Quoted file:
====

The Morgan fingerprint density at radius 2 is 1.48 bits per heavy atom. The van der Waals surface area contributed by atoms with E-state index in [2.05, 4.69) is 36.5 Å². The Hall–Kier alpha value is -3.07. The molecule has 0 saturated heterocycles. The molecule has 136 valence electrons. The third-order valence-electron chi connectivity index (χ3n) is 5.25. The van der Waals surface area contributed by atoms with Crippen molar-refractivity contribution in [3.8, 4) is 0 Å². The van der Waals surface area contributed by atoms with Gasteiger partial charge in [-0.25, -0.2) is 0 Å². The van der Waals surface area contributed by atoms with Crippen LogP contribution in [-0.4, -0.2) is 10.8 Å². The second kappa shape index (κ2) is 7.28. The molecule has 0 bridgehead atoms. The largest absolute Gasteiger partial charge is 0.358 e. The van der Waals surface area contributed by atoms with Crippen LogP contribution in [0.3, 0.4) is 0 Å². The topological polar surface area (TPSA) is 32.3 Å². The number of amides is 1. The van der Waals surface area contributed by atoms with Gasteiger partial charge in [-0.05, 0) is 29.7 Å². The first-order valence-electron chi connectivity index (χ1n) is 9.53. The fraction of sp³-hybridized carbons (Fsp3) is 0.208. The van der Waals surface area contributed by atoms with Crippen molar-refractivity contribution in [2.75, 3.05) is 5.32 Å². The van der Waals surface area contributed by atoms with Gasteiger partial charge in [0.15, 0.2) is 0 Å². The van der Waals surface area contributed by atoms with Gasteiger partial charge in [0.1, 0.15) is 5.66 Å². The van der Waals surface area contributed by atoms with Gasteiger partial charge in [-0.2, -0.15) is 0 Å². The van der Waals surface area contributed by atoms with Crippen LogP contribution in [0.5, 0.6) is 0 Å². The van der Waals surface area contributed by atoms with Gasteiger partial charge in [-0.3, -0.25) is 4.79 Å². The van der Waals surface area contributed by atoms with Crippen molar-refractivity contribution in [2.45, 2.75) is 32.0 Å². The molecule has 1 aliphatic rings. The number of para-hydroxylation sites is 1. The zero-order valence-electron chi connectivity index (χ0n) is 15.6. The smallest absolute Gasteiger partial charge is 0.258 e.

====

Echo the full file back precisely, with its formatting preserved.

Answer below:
The Morgan fingerprint density at radius 2 is 1.48 bits per heavy atom. The van der Waals surface area contributed by atoms with E-state index in [2.05, 4.69) is 36.5 Å². The Hall–Kier alpha value is -3.07. The molecule has 0 saturated heterocycles. The molecule has 136 valence electrons. The third-order valence-electron chi connectivity index (χ3n) is 5.25. The van der Waals surface area contributed by atoms with Crippen molar-refractivity contribution in [3.8, 4) is 0 Å². The van der Waals surface area contributed by atoms with Gasteiger partial charge in [-0.25, -0.2) is 0 Å². The van der Waals surface area contributed by atoms with Crippen LogP contribution in [-0.4, -0.2) is 10.8 Å². The second kappa shape index (κ2) is 7.28. The molecule has 0 bridgehead atoms. The largest absolute Gasteiger partial charge is 0.358 e. The van der Waals surface area contributed by atoms with Crippen LogP contribution in [0.3, 0.4) is 0 Å². The topological polar surface area (TPSA) is 32.3 Å². The number of amides is 1. The van der Waals surface area contributed by atoms with Gasteiger partial charge in [-0.05, 0) is 29.7 Å². The first-order valence-electron chi connectivity index (χ1n) is 9.53. The fraction of sp³-hybridized carbons (Fsp3) is 0.208. The van der Waals surface area contributed by atoms with Crippen molar-refractivity contribution in [2.75, 3.05) is 5.32 Å². The van der Waals surface area contributed by atoms with Gasteiger partial charge in [0.15, 0.2) is 0 Å². The van der Waals surface area contributed by atoms with Gasteiger partial charge in [0.1, 0.15) is 5.66 Å². The van der Waals surface area contributed by atoms with Gasteiger partial charge in [-0.2, -0.15) is 0 Å². The van der Waals surface area contributed by atoms with Crippen LogP contribution in [0.5, 0.6) is 0 Å². The van der Waals surface area contributed by atoms with Gasteiger partial charge in [-0.3, -0.25) is 4.79 Å². The van der Waals surface area contributed by atoms with Crippen molar-refractivity contribution in [2.45, 2.75) is 32.0 Å². The molecule has 1 aliphatic rings. The number of para-hydroxylation sites is 1. The zero-order valence-electron chi connectivity index (χ0n) is 15.6. The smallest absolute Gasteiger partial charge is 0.258 e.